Creating self updating applications with the net framework

02-Jun-2019 02:31

In this case, we need to create an App Service Plan where we’ll host portal and tenant apps.

The initial size is not a problem: we can decide to scale the solution up or out at any time (in this case only when the application is able to scale out – we don’t handle this scenario here).

We will need to acquire the tenant name and trigger tenant deployment. First, in the Register View Model, defined under the Models folder, Account View file, we add a Tenant Name property: Portal applications can be great for allowing the tenant owner to manage its own tenant, configuring or handling subscription-related tasks to the supplier company.First, we will need to create an Azure Resource Group to collect all the services: All of the data from different tenants, including the portal itself, need to be contained inside distinct Azure SQL databases. As a personal service used infrequently it can be a waste of money assigning a reserved quantity of Database Transaction Units (DTUs) to a single database.We can invest in a pool of DTUs to be shared among all SQL database instances.We can start by creating an SQL server service from the portal: We need to create a pool of database resources (DTU) shared among databases: We need to configure the pricing tier that defines the maximum resources allocated per database: The first database that we need to manually deploy is the portal database, where a user will register the tenant.From the My Accountant Pool blade, we can create a new database that will be immediately associated to the pool: From the database blade, we can see the connection: We will use that connection string to configure the portal app in web.config: We need to create the shared resource for the web.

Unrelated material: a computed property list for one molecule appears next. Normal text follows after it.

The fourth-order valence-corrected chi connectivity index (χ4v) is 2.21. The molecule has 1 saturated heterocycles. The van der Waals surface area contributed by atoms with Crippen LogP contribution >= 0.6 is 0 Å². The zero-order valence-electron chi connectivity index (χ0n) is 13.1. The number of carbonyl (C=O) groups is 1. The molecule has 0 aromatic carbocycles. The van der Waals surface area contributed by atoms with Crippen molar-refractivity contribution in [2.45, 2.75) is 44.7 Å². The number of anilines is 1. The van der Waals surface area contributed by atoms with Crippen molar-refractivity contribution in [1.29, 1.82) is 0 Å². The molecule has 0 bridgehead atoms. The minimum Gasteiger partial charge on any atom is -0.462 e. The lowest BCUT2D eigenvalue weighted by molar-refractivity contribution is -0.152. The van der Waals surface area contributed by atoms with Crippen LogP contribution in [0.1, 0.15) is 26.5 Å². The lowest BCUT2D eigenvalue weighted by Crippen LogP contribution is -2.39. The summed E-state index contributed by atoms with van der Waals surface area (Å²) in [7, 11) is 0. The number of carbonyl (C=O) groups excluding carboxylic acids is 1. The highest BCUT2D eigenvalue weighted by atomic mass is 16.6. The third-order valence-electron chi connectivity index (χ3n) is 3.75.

We will need to acquire the tenant name and trigger tenant deployment. First, in the Register View Model, defined under the Models folder, Account View file, we add a Tenant Name property: Portal applications can be great for allowing the tenant owner to manage its own tenant, configuring or handling subscription-related tasks to the supplier company.

First, we will need to create an Azure Resource Group to collect all the services: All of the data from different tenants, including the portal itself, need to be contained inside distinct Azure SQL databases. As a personal service used infrequently it can be a waste of money assigning a reserved quantity of Database Transaction Units (DTUs) to a single database.

We can invest in a pool of DTUs to be shared among all SQL database instances.

We can start by creating an SQL server service from the portal: We need to create a pool of database resources (DTU) shared among databases: We need to configure the pricing tier that defines the maximum resources allocated per database: The first database that we need to manually deploy is the portal database, where a user will register the tenant.

From the My Accountant Pool blade, we can create a new database that will be immediately associated to the pool: From the database blade, we can see the connection: We will use that connection string to configure the portal app in web.config: We need to create the shared resource for the web.

To reach an economy of scale that allows every cloud user to scale as needed without paying for or suffering from overprovisioned resources, cloud infrastructure must be oversized for a single user and sized for a pool of potential users that shares the same group of resources during a certain period of time.